VISIT SUNNY CHERNOBYL
And Other Adventures in the World's Most Polluted Places
For most of us, traveling means visiting the most beautiful places on Earth—Paris, the Taj Mahal, the Grand Canyon. It’s rare to book a plane ticket to visit the lifeless moonscape of Canada’s oil sand strip mines, or to set sail for the Great Pacific Garbage Patch. But in Visit Sunny Chernobyl,
For most of us, traveling means visiting the most beautiful places on Earth—Paris, the Taj Mahal, the Grand Canyon. It’s rare to book a plane ticket to visit the lifeless moonscape of Canada’s oil sand strip mines, or to set sail for the Great Pacific Garbage Patch. But in Visit Sunny Chernobyl, Andrew Blackwell embraces a different kind of travel, taking a jaunt through the most gruesomely polluted places on Earth.
Visit Sunny Chernobyl fuses immersive first-person reporting with satire and analysis, making the case that it’s time to start appreciating our planet as-is—not as we wish it to be. Equal parts travelogue, expose environmental memoir, and faux guidebook, Blackwell careens through a rogue’s gallery of environmental disaster areas in search of the worst the world has to offer—and approaches a deeper understanding of what’s really happening to our planet in the process.
“A darkly comic romp.”—Elizabeth Kolbert, The New Yorker
“An environmentalist book that avoids the usual hyperventilation, upending stubborn myths with prosaic facts . . . Blackwell is a smart and often funny writer.”—Wall Street Journal
“Witty and disturbing . . . Call this the anti-guide book.”—New York Post “Required Reading”
Before reading Visit Sunny Chernobyl, what did you know about polluted places around the world? Have you ever known anyone who purposely visited a less-than-desirable locale as an adventure or vacation?
Blackwell describes touring the ghost city of Pripyat near the Chernobyl reactor. How did his tour change your perception of this notorious nuclear “ground zero”?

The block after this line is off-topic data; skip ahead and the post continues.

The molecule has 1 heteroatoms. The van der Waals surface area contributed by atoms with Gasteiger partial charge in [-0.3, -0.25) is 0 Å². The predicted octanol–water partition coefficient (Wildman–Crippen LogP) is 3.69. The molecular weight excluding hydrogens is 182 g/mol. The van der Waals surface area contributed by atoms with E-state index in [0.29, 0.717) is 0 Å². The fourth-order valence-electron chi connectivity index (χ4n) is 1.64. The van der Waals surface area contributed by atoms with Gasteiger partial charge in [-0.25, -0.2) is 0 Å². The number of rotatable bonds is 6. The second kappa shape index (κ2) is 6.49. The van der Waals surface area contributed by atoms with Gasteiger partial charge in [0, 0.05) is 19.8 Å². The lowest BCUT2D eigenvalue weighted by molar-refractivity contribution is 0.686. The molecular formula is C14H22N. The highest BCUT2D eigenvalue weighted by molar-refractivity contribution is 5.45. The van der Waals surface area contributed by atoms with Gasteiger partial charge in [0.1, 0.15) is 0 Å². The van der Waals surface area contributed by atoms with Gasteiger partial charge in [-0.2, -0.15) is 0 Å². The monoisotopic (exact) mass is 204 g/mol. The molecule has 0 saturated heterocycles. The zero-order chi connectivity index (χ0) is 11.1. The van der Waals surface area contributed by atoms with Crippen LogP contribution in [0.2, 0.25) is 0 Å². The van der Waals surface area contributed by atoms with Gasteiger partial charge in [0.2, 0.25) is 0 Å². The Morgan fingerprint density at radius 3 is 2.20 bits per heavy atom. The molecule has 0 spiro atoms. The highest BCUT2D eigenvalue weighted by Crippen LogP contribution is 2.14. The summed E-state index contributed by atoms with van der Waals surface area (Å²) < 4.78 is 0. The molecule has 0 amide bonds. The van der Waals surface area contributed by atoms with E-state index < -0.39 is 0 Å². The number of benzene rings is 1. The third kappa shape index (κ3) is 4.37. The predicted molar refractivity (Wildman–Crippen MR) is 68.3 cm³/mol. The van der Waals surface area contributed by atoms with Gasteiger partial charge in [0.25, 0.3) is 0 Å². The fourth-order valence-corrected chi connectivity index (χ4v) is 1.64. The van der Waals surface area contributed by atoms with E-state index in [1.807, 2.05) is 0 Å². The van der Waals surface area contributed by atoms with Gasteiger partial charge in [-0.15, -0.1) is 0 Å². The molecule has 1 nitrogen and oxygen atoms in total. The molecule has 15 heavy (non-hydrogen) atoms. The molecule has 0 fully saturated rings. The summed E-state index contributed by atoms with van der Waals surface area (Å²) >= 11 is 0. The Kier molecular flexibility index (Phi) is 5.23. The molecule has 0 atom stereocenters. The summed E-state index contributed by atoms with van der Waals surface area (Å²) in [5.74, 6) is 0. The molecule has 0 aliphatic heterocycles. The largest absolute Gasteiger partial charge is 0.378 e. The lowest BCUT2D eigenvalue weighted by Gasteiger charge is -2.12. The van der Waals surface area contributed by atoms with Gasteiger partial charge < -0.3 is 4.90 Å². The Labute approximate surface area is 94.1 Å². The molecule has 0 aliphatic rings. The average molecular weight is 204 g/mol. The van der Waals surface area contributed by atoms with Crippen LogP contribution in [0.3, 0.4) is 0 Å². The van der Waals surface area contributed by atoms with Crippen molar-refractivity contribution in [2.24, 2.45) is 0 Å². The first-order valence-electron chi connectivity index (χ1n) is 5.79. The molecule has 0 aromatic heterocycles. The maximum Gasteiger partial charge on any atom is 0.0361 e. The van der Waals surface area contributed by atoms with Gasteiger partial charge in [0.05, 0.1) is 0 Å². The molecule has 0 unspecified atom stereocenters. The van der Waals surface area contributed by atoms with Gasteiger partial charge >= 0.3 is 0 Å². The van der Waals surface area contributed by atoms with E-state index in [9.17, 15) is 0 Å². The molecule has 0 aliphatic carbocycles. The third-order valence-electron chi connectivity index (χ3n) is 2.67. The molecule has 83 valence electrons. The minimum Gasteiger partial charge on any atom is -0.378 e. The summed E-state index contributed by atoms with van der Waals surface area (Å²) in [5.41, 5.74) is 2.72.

The sites in the book that directly relate to oil consumption and production—the refineries of Port Arthur, Texas and the oil sands in Canada—give a glimpse at the sheer scope of the energy industry and what it must do to meet global demand. Considering that almost everyone in the developed world drives a car, how do you feel about your own role in how these sites are treated?
Thinking about the Great Pacific Garbage Patch, do you know where your trash goes after it’s picked up?
As the author says, India considers its rivers to be holy, and yet we see in the book that the Yamuna and Ganges rivers are among the most polluted in the world. How do you reconcile that? Is there a link to a more global attitude in the way the entire world considers the planet sacred, yet continues to destroy it?
Soy farming—providing food and jobs to a large number of people—is the primary reason we see the deforested Amazonian landscapes in the book. It’s also the reason for the condition of many other destinations in Visit Sunny Chernobyl. Should planet come before people?
In general, when people book a vacation, they want to travel somewhere beautiful. The author discovered a genuine beauty in the horrible places he visited. Do you think this is a case of “beauty is in the eye of the beholder,” or have you ever found beauty in ruined places or things?
One of the themes of Visit Sunny Chernobyl is learning to appreciate the planet the way it is, not the way we think it should be. Do you agree or disagree? Do you think the author is optimistic or pessimistic about the planet’s future?
Has Visit Sunny Chernobyl changed your outlook on the current state of our planet, or how we view it from the safety of clean homes and perks like flushing toilets?
Would you ever visit any of the locations in Visit Sunny Chernobyl? Which ones and why?